By BERTRAND AUDOIN and CHRIS BEYRER
Published: March 2, 2012
It is common knowledge that illicit drug use in the Russian Federation has reached critical proportions. It is also common knowledge that people who use drugs are among those most at-risk of infection with H.I.V. And it is common knowledge that since the beginning of the H.I.V./AIDS epidemic three decades ago simple tools such as Medication Assisted Therapy (methadone, buprenorphine) and clean needle-exchange services have proven very effective in decreasing drug abuse and reducing risk of infection with H.I.V., Hepatitis C and other diseases.
So why has this evidence had so little impact on the policies and programs of the Russian Federation?
Russia has one of the world’s highest levels of injecting drug use. The estimated number of injecting drug users is 1.8 million, and the estimated number of opiate users exceeds 1.6 million. A decade ago 100,000 people were H.I.V. positive in Russia. Today there are over 1 million, and injecting drug users represent some 78 percent of all H.I.V. cases in the country. This means that more than one third of all injecting drugs users are H.I.V.-positive — with peaks at three-quarters in some cities — and three-quarters of them are also living with the Hepatitis C virus. The human cost is devastating, and the social fallout is appalling: Russia now accounts for two thirds of the Eastern Europe and Central Asian H.I.V. epidemic, the fastest growing in the world.
Confronted with such a huge political and social issue, the Russian authorities have come up with answers of their own. For example, the recently adopted “State Anti-Drug Policy Strategy of the Russian Federation” reinforces the government’s opposition to the use of Medication Assisted Therapy, or MAT, for opioid dependence with essential drugs such as methadone and buprenorphine. Both of these agents are on the World Health Organization’s essential drug list but remain banned in Russia in a holdover from Soviet times.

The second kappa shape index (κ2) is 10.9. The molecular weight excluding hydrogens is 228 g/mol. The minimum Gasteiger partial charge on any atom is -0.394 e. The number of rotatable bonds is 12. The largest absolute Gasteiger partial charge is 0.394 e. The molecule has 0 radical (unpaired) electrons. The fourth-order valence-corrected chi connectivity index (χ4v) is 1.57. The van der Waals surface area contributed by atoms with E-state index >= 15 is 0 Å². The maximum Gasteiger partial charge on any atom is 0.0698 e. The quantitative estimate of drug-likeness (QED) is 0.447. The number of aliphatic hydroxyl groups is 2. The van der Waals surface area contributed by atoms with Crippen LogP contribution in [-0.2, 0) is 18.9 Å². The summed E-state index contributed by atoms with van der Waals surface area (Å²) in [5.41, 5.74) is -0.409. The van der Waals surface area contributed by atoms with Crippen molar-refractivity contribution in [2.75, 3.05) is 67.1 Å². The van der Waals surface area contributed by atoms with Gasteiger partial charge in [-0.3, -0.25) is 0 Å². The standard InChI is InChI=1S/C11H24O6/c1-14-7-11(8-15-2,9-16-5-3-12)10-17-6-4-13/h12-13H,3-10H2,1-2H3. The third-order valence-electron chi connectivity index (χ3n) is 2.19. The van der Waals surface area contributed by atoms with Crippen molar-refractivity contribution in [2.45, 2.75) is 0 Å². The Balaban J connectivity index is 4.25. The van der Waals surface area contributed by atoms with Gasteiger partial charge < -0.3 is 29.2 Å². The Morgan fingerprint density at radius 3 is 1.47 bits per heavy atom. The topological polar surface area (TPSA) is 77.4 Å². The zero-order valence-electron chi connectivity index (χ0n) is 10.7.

Russia also restricts such measures as needle and syringe exchange programs. The new National Drug Strategy proclaims a “zero-tolerance” approach to drug use in a country that already incarcerates enormous numbers of young people for substance use — and does so without drug treatment for those who need it.
These policies fuel poor treatment, discrimination and vulnerability to disease among drug users. They are contrary to WHO and U.N. recommendations, and go against the “E.U.-Russia Roadmap on the Common Space of Freedom, Security and Justice,” which emphasizes the principles of nondiscrimination and respect for human rights. They also contradict the 2001 Declaration of Commitment on H.I.V./AIDS and the 2006 Political Declaration on H.I.V./AIDS, both of which have been signed by the Russian Federation.